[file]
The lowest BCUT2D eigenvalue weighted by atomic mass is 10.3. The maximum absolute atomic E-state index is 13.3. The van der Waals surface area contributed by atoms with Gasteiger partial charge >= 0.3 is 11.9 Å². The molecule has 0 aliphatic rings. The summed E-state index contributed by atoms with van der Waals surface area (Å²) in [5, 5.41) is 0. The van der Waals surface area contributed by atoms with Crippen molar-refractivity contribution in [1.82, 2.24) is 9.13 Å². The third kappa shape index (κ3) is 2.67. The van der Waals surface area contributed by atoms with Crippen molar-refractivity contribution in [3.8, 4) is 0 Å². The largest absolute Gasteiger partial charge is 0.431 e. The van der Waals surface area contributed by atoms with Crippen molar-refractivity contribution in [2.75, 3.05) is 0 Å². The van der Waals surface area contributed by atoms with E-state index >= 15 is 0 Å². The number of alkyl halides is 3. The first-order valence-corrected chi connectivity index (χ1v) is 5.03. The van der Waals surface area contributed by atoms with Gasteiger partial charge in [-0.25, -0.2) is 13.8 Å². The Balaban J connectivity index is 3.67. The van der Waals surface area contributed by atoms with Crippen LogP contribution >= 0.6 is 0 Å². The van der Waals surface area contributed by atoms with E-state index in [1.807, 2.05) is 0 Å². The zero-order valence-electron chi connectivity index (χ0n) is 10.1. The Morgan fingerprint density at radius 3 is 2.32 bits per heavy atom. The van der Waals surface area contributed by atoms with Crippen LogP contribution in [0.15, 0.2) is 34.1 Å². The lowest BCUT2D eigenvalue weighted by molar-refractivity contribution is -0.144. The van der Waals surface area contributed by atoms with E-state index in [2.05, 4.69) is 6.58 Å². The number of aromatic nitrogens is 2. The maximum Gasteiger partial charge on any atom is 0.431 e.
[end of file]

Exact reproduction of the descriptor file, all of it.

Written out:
The lowest BCUT2D eigenvalue weighted by atomic mass is 10.3. The maximum absolute atomic E-state index is 13.3. The van der Waals surface area contributed by atoms with Gasteiger partial charge >= 0.3 is 11.9 Å². The molecule has 0 aliphatic rings. The summed E-state index contributed by atoms with van der Waals surface area (Å²) in [5, 5.41) is 0. The van der Waals surface area contributed by atoms with Crippen molar-refractivity contribution in [1.82, 2.24) is 9.13 Å². The third kappa shape index (κ3) is 2.67. The van der Waals surface area contributed by atoms with Crippen molar-refractivity contribution in [3.8, 4) is 0 Å². The largest absolute Gasteiger partial charge is 0.431 e. The van der Waals surface area contributed by atoms with Crippen molar-refractivity contribution in [2.75, 3.05) is 0 Å². The van der Waals surface area contributed by atoms with E-state index >= 15 is 0 Å². The number of alkyl halides is 3. The first-order valence-corrected chi connectivity index (χ1v) is 5.03. The van der Waals surface area contributed by atoms with Gasteiger partial charge in [-0.25, -0.2) is 13.8 Å². The Balaban J connectivity index is 3.67. The van der Waals surface area contributed by atoms with Crippen LogP contribution >= 0.6 is 0 Å². The van der Waals surface area contributed by atoms with E-state index in [1.807, 2.05) is 0 Å². The zero-order valence-electron chi connectivity index (χ0n) is 10.1. The Morgan fingerprint density at radius 3 is 2.32 bits per heavy atom. The van der Waals surface area contributed by atoms with Crippen LogP contribution in [0.15, 0.2) is 34.1 Å². The lowest BCUT2D eigenvalue weighted by molar-refractivity contribution is -0.144. The van der Waals surface area contributed by atoms with E-state index in [2.05, 4.69) is 6.58 Å². The number of aromatic nitrogens is 2. The maximum Gasteiger partial charge on any atom is 0.431 e.